Military Sexual Trauma | Law Offices of Peter S Cameron | Veteran PTSD Appeals



(800) 861-7262 Law Offices of Peter S. Cameron, Esq. Veteran Appeal

Military Sexual Trauma – MST

PTSD Military Sexual Trauma Denials due to “Unverified Stressor Event” or “Lack of Markers”

In 2018, the Veterans Administration audited all the Post Traumatic Stress Disorder claims related to Military Sexual Trauma (PTSD MST) that it received in 2017. Claims examiners denied roughly half of those applications.

The high denial rate did not surprise most VA disability attorneys. High denial rates are extremely common, mostly because the claims examiner only views one side of the story during the initial review.

What was surprising was the fact that, in many cases, claims examiners disregarded procedures and denied claims that should have been approved. In other words, unless you have an experienced attorney, the merits of your PTSD MST claim may be irrelevant. The claims examiner might deny it anyway.

Most of the handling errors involved either a misapplication of the underlying law or a failure to properly evaluate circumstantial evidence.

Unverified Stressor

In this context, “stressor” is a euphemistic term for a sexual assault. Generally, to receive PTSD benefits, there must be a triggering event in the claimant’s service record.

But PTSD MST claims do not fall under these general rules. Normally, victims do not report military sexual assaults, even months or years after they occurred. Some victims do not want to relive the trauma of that event, while others fear retaliation. Coming forward in any way, even by filing a claim for disability benefits, is a big risk, even in the #MeToo era.

The applicable regulation places sexual trauma in the “assault” category. Under this liberalized view, claimants do not need to have a stressor event in their files. In the case of MST, such an event is almost never there.

Nevertheless, the claimant must still establish that a service-related incident caused the PTSD. This requirement makes it important to properly evaluate the circumstantial evidence in the claim, as outlined below.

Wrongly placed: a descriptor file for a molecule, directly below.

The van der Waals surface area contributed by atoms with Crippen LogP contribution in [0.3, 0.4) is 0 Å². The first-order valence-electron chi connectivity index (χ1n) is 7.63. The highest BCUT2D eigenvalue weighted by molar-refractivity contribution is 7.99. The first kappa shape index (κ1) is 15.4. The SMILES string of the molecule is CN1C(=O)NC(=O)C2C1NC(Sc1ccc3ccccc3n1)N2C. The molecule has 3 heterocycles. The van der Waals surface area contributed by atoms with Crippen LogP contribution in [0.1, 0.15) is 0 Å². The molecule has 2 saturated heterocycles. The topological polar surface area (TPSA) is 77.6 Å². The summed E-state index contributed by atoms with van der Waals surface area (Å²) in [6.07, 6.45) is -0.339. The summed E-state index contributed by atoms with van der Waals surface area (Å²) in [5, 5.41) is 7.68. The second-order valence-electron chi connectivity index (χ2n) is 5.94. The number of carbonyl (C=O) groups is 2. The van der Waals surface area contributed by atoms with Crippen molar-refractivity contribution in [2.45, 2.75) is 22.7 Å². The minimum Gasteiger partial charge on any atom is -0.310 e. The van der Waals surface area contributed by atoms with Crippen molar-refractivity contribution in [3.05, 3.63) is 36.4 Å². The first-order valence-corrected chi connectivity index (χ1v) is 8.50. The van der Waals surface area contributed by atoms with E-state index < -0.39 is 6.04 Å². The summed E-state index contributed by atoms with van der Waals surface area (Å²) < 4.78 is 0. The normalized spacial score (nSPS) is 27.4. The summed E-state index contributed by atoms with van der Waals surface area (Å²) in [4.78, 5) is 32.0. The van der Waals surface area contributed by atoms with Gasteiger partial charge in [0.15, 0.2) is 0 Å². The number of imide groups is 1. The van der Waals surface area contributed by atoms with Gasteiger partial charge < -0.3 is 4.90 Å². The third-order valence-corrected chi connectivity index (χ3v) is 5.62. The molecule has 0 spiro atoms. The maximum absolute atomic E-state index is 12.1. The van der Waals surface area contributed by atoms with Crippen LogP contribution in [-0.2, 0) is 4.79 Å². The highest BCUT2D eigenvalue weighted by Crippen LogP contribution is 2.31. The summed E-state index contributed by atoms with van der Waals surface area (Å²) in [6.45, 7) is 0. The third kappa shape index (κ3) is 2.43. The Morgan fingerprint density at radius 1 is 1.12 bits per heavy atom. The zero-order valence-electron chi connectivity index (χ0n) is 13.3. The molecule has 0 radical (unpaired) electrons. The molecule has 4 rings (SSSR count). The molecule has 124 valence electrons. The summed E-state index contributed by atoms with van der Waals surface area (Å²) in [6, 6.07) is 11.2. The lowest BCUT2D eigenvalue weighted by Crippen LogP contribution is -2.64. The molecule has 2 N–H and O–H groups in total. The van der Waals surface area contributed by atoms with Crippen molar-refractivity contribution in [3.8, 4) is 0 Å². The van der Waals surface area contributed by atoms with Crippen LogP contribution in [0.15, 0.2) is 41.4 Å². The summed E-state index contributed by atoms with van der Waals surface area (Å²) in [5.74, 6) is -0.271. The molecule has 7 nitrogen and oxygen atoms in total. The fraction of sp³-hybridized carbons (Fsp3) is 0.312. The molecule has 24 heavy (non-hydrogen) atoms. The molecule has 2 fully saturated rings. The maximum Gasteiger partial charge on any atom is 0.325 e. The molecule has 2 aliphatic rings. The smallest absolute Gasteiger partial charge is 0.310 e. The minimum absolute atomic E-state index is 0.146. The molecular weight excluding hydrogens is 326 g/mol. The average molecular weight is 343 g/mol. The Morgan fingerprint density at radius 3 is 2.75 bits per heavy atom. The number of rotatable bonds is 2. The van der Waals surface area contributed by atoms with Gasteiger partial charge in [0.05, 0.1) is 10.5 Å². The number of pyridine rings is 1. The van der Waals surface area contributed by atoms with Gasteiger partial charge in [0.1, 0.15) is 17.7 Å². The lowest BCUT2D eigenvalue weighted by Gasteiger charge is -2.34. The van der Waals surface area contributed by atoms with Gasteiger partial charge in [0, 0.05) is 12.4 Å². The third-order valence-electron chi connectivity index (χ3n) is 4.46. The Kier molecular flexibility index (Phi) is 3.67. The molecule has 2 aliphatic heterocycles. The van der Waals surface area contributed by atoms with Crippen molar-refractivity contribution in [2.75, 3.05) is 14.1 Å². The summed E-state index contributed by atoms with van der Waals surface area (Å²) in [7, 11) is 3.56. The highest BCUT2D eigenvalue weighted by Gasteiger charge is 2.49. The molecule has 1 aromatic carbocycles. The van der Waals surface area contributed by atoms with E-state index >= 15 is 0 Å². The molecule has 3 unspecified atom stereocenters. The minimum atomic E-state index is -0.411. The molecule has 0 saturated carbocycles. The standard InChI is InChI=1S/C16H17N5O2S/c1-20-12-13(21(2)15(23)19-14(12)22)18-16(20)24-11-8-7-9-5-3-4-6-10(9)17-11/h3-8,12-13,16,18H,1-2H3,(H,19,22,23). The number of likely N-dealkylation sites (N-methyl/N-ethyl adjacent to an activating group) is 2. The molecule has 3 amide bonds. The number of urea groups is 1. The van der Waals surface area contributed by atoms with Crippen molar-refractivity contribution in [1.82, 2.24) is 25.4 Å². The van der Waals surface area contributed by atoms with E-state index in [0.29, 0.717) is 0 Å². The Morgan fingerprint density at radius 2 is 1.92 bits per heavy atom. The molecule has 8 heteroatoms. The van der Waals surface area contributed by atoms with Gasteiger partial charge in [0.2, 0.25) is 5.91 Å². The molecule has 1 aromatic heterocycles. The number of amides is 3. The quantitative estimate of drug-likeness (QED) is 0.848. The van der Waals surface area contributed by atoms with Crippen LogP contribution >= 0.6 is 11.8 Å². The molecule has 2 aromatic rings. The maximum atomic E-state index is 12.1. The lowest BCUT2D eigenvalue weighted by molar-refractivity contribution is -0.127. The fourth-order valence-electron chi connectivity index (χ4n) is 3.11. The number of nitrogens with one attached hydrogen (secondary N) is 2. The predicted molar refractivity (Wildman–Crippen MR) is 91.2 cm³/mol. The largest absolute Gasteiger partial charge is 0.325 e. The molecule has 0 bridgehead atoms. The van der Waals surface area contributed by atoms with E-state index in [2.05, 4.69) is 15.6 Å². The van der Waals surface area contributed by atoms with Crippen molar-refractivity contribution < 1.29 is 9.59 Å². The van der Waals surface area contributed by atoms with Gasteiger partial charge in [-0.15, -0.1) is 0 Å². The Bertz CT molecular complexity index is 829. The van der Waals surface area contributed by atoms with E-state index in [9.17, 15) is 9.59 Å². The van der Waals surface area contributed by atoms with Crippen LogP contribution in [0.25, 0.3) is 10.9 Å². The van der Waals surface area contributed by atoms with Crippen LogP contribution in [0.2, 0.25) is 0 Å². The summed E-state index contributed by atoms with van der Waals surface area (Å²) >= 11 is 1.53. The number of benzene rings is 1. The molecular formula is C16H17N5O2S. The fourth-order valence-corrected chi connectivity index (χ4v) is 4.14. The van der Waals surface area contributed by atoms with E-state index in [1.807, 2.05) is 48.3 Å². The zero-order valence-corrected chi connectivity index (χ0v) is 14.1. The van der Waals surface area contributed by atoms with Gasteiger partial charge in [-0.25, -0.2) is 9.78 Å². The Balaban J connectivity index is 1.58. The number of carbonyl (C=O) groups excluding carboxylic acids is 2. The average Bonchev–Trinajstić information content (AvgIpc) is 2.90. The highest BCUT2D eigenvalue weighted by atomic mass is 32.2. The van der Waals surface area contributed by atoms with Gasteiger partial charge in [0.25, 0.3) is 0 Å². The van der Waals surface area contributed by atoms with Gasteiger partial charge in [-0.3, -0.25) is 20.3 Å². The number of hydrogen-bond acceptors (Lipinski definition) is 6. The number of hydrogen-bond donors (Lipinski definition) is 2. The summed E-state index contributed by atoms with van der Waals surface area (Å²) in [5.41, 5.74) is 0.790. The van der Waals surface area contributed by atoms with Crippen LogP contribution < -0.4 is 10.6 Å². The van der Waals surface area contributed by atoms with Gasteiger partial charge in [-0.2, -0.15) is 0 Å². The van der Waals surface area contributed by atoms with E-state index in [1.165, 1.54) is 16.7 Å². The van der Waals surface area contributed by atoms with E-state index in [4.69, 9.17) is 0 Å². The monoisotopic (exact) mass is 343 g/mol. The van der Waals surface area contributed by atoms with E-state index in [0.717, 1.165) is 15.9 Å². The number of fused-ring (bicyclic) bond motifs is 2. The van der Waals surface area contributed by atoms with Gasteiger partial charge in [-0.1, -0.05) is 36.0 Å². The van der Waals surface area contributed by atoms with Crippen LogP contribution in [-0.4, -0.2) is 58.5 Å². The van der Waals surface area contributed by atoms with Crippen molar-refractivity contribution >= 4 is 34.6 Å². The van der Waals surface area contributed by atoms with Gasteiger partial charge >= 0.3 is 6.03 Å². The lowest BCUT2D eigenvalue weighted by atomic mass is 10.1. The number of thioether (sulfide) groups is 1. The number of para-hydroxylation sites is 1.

“Lack of Markers” Denials

Essentially, markers are circumstantial evidence that support PTSD MST claims. The aforementioned liberalization does not just apply to the claim category. This standard also applies to marker evaluation. As a result, claims examiners may take a vast array of circumstantial evidence into account, such as:

Performance Changes:
PTSD symptoms like flashbacks and nightmares make it difficult to function at work.

Substance Abuse:
Substance Abuse: PTSD patients often self-medicate with alcohol or painkillers

STD and Pregnancy Tests:
Most people do not request such tests unless they believe they may be pregnant or may have a sexually transmitted disease.

Transfer Requests:
Transfer Requests: Similarly, most transfer requests do not come out of nowhere.

Such requests are classic PTSD reactions.

In general, it is difficult to obtain convictions in criminal court with circumstantial evidence. The burden of proof is too high. But in most VA disability claims, the burden of proof is only at least as likely as not. So, if the victim can point to at least two of the items on the above list, there may be enough circumstantial evidence to support the claim.

The absence of records may be significant. For example, if the victim’s background includes any of the markers listed above and there was no sexual assault report to civilian authorities, that lack of information along with the victim’s testimony may be sufficient to establish a service connection.

PTSD MST are different from ordinary PTSD disability claims. For a free consultation with an experienced veterans disability lawyer in San Diego, contact the Law Offices of Peter S. Cameron, Esq. at 800-861-7262 or fill out the contact box to your right. We are here to represent veterans nationwide.

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